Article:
Ashwin Prabhu, together with Nithya V and the rest of the team at Tulika, has created a new book on Mamallapuram or Mahabalipuram. The book introduces us to Mamallapuram by walking us through the place and telling us stories connected with its architecture and structure. It also raises important questions about the place of art in history.
Ashwin looks at Mamallapuram not as an ancient place but as a friend. His high level of interest on the subject too comes across. These help in making the reader rise in love with both – Mamallapuram and sculpture art.
Sculpted Stones – Mysteries of Mamallapuram
By: Ashwin Prabhu
Photographs: Nithya V
First published: 2023, India
Price: Rs. 365/-
Teacher Plus had a few questions for Ashwin after reading the book.
Teacher Plus: First of all – how did the book come about? How would you want it to be used / read? Did you discuss the idea / details / draft with children?
Ashwin: Looking back, the groundwork for this book possibly happened over the several school trips to Mamallapuram I went on with the class 8 students, as their teacher in The School KFI, Chennai. I would ask students to pick one monument each, read a little about it, but more importantly visit it with their parents to experience it first-hand in a very physical sense, and then present it to their classmates as a docent (volunteer guide) when we would finally visit the place on our trip. And what I observed on these trips was that while some students had a head for facts and years and names of kings and thrived on this, most were somewhat put off when there was an undue emphasis on the ‘knowledge’ or informational aspects of the place. Conversely, it was the little observational details in the sculptures which caught their eye – the bend of a leg, the bulge in the eyes of a mouse, a line of mysterious grooves on a rock – and got them to engage with the historical artwork all around them in this seaside town.
This really is the basis for this book – that first-hand observation, description, and imagination can be excellent entry-points for children to engage with history and art, and can lead them down a trail of exploratory learning. However, having said that, to get children to slow down and to patiently observe something requires a little bit of structure. This book illustrates how educators can provide that structure – an opening question, a little visual cue, a simple worksheet – all of these can help bring about attention and focus in a child. So, I can imagine the book being put to use in a variety of ways – perhaps as a field guide for parents and children, maybe as preparatory text for a teacher taking a group of students out to a site of historical interest, a storytelling aid for a heritage walk and so on.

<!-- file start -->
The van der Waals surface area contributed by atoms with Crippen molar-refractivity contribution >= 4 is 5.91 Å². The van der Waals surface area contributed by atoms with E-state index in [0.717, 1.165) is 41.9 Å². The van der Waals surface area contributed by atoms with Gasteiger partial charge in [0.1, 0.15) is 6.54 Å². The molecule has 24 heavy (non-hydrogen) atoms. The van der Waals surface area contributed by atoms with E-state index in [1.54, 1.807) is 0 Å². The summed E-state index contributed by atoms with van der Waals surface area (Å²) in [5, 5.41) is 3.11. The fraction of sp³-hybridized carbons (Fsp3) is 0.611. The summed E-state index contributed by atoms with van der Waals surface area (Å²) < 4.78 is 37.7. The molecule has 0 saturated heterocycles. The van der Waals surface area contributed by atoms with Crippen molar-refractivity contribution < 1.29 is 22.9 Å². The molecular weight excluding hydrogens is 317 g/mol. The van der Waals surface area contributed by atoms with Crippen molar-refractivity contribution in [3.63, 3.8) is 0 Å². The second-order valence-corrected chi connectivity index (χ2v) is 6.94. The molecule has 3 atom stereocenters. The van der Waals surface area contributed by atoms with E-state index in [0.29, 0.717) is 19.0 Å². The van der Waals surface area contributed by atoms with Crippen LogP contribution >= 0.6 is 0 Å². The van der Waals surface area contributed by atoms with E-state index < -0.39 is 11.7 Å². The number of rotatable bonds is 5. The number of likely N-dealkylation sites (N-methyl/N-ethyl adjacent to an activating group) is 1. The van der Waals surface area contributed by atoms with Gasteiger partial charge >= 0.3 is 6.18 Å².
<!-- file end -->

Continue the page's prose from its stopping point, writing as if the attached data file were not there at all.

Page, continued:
Children have very much been part of the creative process which has led to this book, though both they and I did not perhaps realize it when it was happening. Many of the questions posed in the book are those which were first raised by the children on the trips, the suggestion that this style of pedagogy could actually be a book came from a teacher colleague of mine, and the photographs for the book have been shot by a former student of mine. So, in many ways, this book has been a collective enterprise.
Teacher Plus: Why did you opt for this format (size/pages/images)? Why did you not go for fiction? Most of our children, today, are neither going to sculpt nor are they going to read the Mahabharat, so why talk about this art at all?
Ashwin: To the question, “Why not fiction”, my response would be that this book is very much a product of the teaching-learning processes practiced in a school setting. To that extent, the attempt has been to address the subject matter head-on, by putting the viewer in direct touch with the artwork, and so this work has taken this shape of a non-fiction book.
I am not so sure about the part of the question which assumes that children are not going to sculpt or read the Mahabharata. Sure, not too many children are going to literally sculpt stone, but many are going to be involved in acts of artistic creation – writing, composing, designing, performing, and so on. And I think this art of stone sculpture from several centuries back has something timeless to convey to them in these contemporary times – to work slowly without succumbing to cravings for instant gratification, to hone one’s individual skill without undue reliance on one’s tools, and finally to stay true to an artistic vision with all its grandeur and attention to detail. Similarly, maybe not too many children are going to engage with the Mahabharata as a direct reading exercise, but they are going to look around them and ask questions of the art, architecture, and culture of their land, and in that context, it will be valuable for them to know the literature from which all of this has derived inspiration.
Teacher Plus: Can we talk about arts and history in the same breath? Or, can we talk about history without talking about arts?